Deborah Levy provides free personal and convenient service, bringing art works to your office or home. Deborah provides guidance in framing & professional installation. Deborah has BFA degree from the Design Insitute in Caracas- Venezuela graduating with an intimate knowledge of art history and technique. Here she studied interiors and furniture design. deborah combines her fine arts and design background to create a perfect match between the art and your space. Contact Deborah Levy at firstname.lastname@example.org or 847.372.8599
I will work closely with you to understand what you would like: Size, Image, Frame, Color Accents, Delivery, Cost and Time Frame. Once we have agreed upon what the final picture will be, we take a prepayment. And then i will create a beautiful painting according to what we have agreed on. After the painting is finished, i will send you a high resolution image of the painting. No alteration can be made to paintings. Once we get your approval i will go ahead and ship or deliever the art work. In the worst case scenario you dont approve the piece we will refund 75% and keep 25% to compensate my timeand effort. I am very happy to create commision work, and i will always make a piece that is beautiful and something i am proud of.
In-Home or Office Evaluation Spend time with work before you purchase. Bring art to your home/office to view it in its intended environment. It is the best way to see how art interacts & enhances your favourite space.
Gift Certificate & Gift Registry Our gift certificate art fund option makes giving the gift of art possible while still allowing the recipient to choose something that speaks to them. Gift Certificates are available in any denomination and can be purchased in person, or over the phone and mailed to either the buyer or the recipient. Gift Registry can be set up by anyone wishing to have multiple parties make contributions toward a future artwork purchase for themselves or someone else. Contributions can be made over the phone or in person. Call 847-372-8599 or send an email to email@example.com to place your gift certificate or registry order. Please provide the amount of the gift ($), payment method, your name, full address and phone number in your email.
GLOSSARY OF ART TERMS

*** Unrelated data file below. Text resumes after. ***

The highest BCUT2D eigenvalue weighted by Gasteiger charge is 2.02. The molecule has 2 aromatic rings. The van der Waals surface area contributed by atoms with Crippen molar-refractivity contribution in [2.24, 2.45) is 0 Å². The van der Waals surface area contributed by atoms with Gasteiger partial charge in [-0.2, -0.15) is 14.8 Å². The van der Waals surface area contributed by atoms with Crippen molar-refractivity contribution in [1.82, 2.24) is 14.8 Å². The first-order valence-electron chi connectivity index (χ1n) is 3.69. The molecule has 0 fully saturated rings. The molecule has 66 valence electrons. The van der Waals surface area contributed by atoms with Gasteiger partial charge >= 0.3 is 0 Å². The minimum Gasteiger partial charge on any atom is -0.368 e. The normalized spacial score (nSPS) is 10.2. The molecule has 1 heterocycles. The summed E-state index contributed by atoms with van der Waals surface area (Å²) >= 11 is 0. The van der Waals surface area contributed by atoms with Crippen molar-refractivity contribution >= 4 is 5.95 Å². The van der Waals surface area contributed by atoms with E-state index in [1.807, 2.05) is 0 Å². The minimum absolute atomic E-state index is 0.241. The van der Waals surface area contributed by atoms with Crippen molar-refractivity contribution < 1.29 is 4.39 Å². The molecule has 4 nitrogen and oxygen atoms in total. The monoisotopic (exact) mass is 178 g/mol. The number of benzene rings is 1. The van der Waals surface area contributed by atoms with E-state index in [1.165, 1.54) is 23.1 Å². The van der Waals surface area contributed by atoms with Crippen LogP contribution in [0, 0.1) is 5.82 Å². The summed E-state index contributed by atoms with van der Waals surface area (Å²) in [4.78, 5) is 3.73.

ABC art – a 1960's art movement and style that attempts to use a minimal number of textures, colors, shapes and lines to create simple three-dimensional structures. Also known as minimalism.Abstract art - A 20th century style of painting in which nonrepresentational lines, colors, shapes, and forms replace accurate visual depiction of objects, landscape, and figures. The subject is often stylized, blurred, repeated or broken down into basic forms so that it becomes unrecognizable. Intangible subjects such as thoughts, emotions, and time are often expressed in abstract art form. Early Abstract artists include French artist Robert Delaunay (1885-1941) and Russian artist Wassily Kandinsky (1866-1944).
Abstract Expressionism Art - Movement in American painting that began in the 1940's and became a dominant trend in the 1950's. It combines Action Painting, which emphasizes spontaneous paint application, and Color Field Painting, which emphasizes large unbroken fields of color. Prominent Abstract Expressionist artists of the era include American artist Jackson Pollock (1912-1956) and Dutch artist Willem de Kooning (1904-1997).
Acrylic colors - synthetic painting colors made by distributing pigments in a vehicle made of a polymethyl methacrylate solution in mineral spirits. Often called plastic paints to distinguish them from polymer colors that also contain acrylic. First used in the 1940's, they are valued for their versatility. Aquarelle - a technique or work derived from the technique of using transparent watercolors in painting.
Art Deco - popular in the U.S. and Europe in the 1920's and 1930's, a style of design and decoration with designs that are geometric and use highly intense colors, to reflect the rise of commerce, industry and mass production.